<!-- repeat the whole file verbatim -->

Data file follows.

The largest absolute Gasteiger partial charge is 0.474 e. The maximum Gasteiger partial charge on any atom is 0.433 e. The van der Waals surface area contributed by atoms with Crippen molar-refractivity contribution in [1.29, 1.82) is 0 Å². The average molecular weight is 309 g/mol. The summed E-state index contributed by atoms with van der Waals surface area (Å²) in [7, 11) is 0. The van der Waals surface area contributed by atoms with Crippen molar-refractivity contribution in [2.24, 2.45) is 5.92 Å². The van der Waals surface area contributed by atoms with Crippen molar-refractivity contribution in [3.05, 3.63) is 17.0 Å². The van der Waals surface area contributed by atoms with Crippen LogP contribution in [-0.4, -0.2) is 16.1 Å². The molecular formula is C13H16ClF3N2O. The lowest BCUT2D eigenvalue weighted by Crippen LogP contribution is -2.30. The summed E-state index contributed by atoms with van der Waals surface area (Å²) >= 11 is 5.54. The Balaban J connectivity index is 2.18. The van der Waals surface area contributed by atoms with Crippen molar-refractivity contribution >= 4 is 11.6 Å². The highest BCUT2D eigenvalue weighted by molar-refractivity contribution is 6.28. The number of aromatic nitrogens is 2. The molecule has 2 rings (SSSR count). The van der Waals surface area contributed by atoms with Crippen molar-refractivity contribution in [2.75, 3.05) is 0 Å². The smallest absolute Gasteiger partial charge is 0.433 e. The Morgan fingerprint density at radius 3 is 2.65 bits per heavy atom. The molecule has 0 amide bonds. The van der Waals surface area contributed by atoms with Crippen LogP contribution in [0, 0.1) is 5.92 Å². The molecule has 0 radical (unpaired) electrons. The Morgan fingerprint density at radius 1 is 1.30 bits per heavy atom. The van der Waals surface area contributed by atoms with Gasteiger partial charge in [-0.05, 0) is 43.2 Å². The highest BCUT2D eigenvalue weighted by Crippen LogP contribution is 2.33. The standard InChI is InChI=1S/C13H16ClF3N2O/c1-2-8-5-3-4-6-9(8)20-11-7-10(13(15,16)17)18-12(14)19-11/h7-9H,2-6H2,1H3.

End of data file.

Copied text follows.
The largest absolute Gasteiger partial charge is 0.474 e. The maximum Gasteiger partial charge on any atom is 0.433 e. The van der Waals surface area contributed by atoms with Crippen molar-refractivity contribution in [1.29, 1.82) is 0 Å². The average molecular weight is 309 g/mol. The summed E-state index contributed by atoms with van der Waals surface area (Å²) in [7, 11) is 0. The van der Waals surface area contributed by atoms with Crippen molar-refractivity contribution in [2.24, 2.45) is 5.92 Å². The van der Waals surface area contributed by atoms with Crippen molar-refractivity contribution in [3.05, 3.63) is 17.0 Å². The van der Waals surface area contributed by atoms with Crippen LogP contribution in [-0.4, -0.2) is 16.1 Å². The molecular formula is C13H16ClF3N2O. The lowest BCUT2D eigenvalue weighted by Crippen LogP contribution is -2.30. The summed E-state index contributed by atoms with van der Waals surface area (Å²) >= 11 is 5.54. The Balaban J connectivity index is 2.18. The van der Waals surface area contributed by atoms with Crippen molar-refractivity contribution >= 4 is 11.6 Å². The highest BCUT2D eigenvalue weighted by molar-refractivity contribution is 6.28. The number of aromatic nitrogens is 2. The molecule has 2 rings (SSSR count). The van der Waals surface area contributed by atoms with Crippen molar-refractivity contribution in [2.75, 3.05) is 0 Å². The smallest absolute Gasteiger partial charge is 0.433 e. The Morgan fingerprint density at radius 3 is 2.65 bits per heavy atom. The molecule has 0 amide bonds. The van der Waals surface area contributed by atoms with Crippen LogP contribution in [0, 0.1) is 5.92 Å². The molecule has 0 radical (unpaired) electrons. The Morgan fingerprint density at radius 1 is 1.30 bits per heavy atom. The van der Waals surface area contributed by atoms with Gasteiger partial charge in [-0.05, 0) is 43.2 Å². The highest BCUT2D eigenvalue weighted by Crippen LogP contribution is 2.33. The standard InChI is InChI=1S/C13H16ClF3N2O/c1-2-8-5-3-4-6-9(8)20-11-7-10(13(15,16)17)18-12(14)19-11/h7-9H,2-6H2,1H3.